Grace is the defining moment when we face and fight a monster poised to define us or destroy us.

This song and video for us was a struggle, but a beautifully defining one. We chose the Scottish culture to depict the dichotomy between Grace and struggle. Who else is tough enough and yet delicate enough to don a kilt in battle? And the Scottish pipe and drum are the ultimate conveyors of melody and cadence. One represents Grace, the other the indomitable fight. Our dream was to film one of the most iconic castles on the Earth, Eilean Donan Castle in Dornie, Scotland.

Grace somehow made this video possible. We had to postpone our trip to Scotland several times, and when we could no longer postpone we had to leap in faith because just before we left everything had fallen through. It wasn’t until we were in the moment and had to let go of our pride and anxiety when everything Gracefully came together.

We recognize that this video is far less important than a fight for one’s life. We hope this music will serve as an anthem for those that are in the fight of their lives. We have people close to us who inspire us every day with their grace in the face of such a struggle. This video is dedicated to them: The superheroes in our lives that don’t wear capes, but wear a smile under villainous pressure — those that have been through so many defining moments that they are intimately acquainted with Grace and know it to be close cousins with hope. We pray “Grace will bring them safely through.”

 

Love you, Grandpa!

Love you, Grandpa!

Scotland Notes

Beinn: is the most common Gaelic word for “mountain”

Coffee americano: (black coffee with 2 shots of espresso)

Chips: French Fries

Dinnae: Don’t.  My grandmother and people in the church where I grew up said this all the time.  “A dinnae ken” which means “I don’t know”.

Haggis: Haggis is a savoury pudding containing sheep’s pluck (heart, liver and lungs); minced with onion, oatmeal, suet, spices, and salt, mixed with stock, traditionally encased in the animal’s stomach though now often in an artificial casing instead. According to the 2001 English edition of the Larousse Gastronomique: “Although its description is not immediately appealing, haggis has an excellent nutty texture and delicious savoury flavour”.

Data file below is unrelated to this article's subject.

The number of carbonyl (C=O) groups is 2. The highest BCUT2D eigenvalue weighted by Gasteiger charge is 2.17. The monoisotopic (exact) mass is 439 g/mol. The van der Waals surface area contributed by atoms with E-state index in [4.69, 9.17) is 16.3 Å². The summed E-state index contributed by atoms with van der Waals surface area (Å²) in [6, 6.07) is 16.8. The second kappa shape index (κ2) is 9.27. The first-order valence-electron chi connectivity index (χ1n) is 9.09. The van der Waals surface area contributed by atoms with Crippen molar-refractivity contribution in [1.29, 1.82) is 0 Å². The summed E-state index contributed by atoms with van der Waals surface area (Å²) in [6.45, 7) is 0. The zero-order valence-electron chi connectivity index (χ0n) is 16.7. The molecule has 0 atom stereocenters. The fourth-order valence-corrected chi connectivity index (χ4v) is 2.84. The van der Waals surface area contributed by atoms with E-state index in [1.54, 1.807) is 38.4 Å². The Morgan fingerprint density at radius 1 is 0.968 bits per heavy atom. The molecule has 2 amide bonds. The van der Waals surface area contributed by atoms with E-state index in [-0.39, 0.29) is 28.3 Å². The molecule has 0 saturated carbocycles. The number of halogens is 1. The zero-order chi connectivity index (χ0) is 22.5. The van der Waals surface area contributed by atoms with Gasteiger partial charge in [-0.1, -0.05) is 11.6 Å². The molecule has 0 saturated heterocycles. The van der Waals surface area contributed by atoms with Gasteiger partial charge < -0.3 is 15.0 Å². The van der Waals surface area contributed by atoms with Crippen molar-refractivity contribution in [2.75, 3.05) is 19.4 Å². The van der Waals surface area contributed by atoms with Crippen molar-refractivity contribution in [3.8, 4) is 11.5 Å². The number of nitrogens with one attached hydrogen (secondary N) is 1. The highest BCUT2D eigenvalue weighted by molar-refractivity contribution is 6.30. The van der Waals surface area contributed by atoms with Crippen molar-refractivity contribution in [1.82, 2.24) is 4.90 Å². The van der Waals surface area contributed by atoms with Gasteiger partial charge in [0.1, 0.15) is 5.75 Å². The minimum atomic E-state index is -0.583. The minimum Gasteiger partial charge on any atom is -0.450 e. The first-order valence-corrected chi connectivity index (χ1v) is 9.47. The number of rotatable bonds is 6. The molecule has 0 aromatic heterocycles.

We have my grandmother’s old cookbook with recipes for haggis, lights, sweetbreads (don’t ask), blood pudding… I never could have made it in the olden days!

We also saw haggis pizza, haggis flavored chips, frozen haggis…  We tried none of that.

I was going to put a picture but I couldn’t stomach it (NO pun intended!)

Loch en Eilein:  Simply – loch means lake.  Eilein means island.  So, there’s an island in the lake 🙂

Place suffixes:

-more:

-ness:  a promontory or headland.  Loch Ness is a lake with a promontory

-shire: Roughly “county of”  Inverness-shire; Perthshire

-strath: a wide river valley, a stretch of relatively flat, fertile land bounded by hills.  Strathspey is the River Spey and the valley around it.

 

Interesting place names:

  • Crook of Devon:  The name derives from the sudden angle (crook) which the River Devon makes near the village. A village within the parish of Fossoway in Perthshire. It is located about 6 miles southwest of Kinross on the A977 road. Until relatively recently the official name of the village was Fossoway (as evidenced on the war memorial etc.) but this has been usurped by the widely used nickname “crook of devon”.
  • Drumnadrochit: It derives from the Scottish Gaelic ‘druim na drochaid’ meaning the ‘Ridge of the Bridge’.
  • Firth of Forth: (Scottish Gaelic: Linne Foirthe) is the estuary or firth of Scotland’s River Forth, where it flows into the North Sea, between Fife to the north and Lothian to the south. It was known as Bodotria in Roman times.
  • Inverfarigaig: (Scottish Gaelic: Inbhir Farragaig) is a hamlet at the mouth of the River Farigaig, on the south-east shore of Loch Ness in Inverness-shire, Scottish Highlands and is in the Scottish council area of Highland.
  • Kingdom of Fife: (Scottish Gaelic: Fìobha) is a council area and historic county of Scotland. It is situated between the Firth of Tay and the Firth of Forth, with inland boundaries to Perth and Kinross and Clackmannanshire. By custom it is widely held to have been one of the major Pictish kingdoms, known as Fib, and is still commonly known as the Kingdom of Fife within Scotland.
  • Killiecrankie.  I have no idea how it got this name.  It sounds sort of like you want to kill the crank but that can’t be right.
    Killiecrankie (Gaelic: Coille Chreithnich) is a village in Perth and Kinross, Scotland on the River Garry.
  • Loch Faskally: (Scottish Gaelic: Loch Faschoille is a man-made reservoir in Perth and Kinross, Scotland, 2.5 kilometres (1.6 mi) northwest of Pitlochry.

Playlist of all my Scotland videos plus others of interest: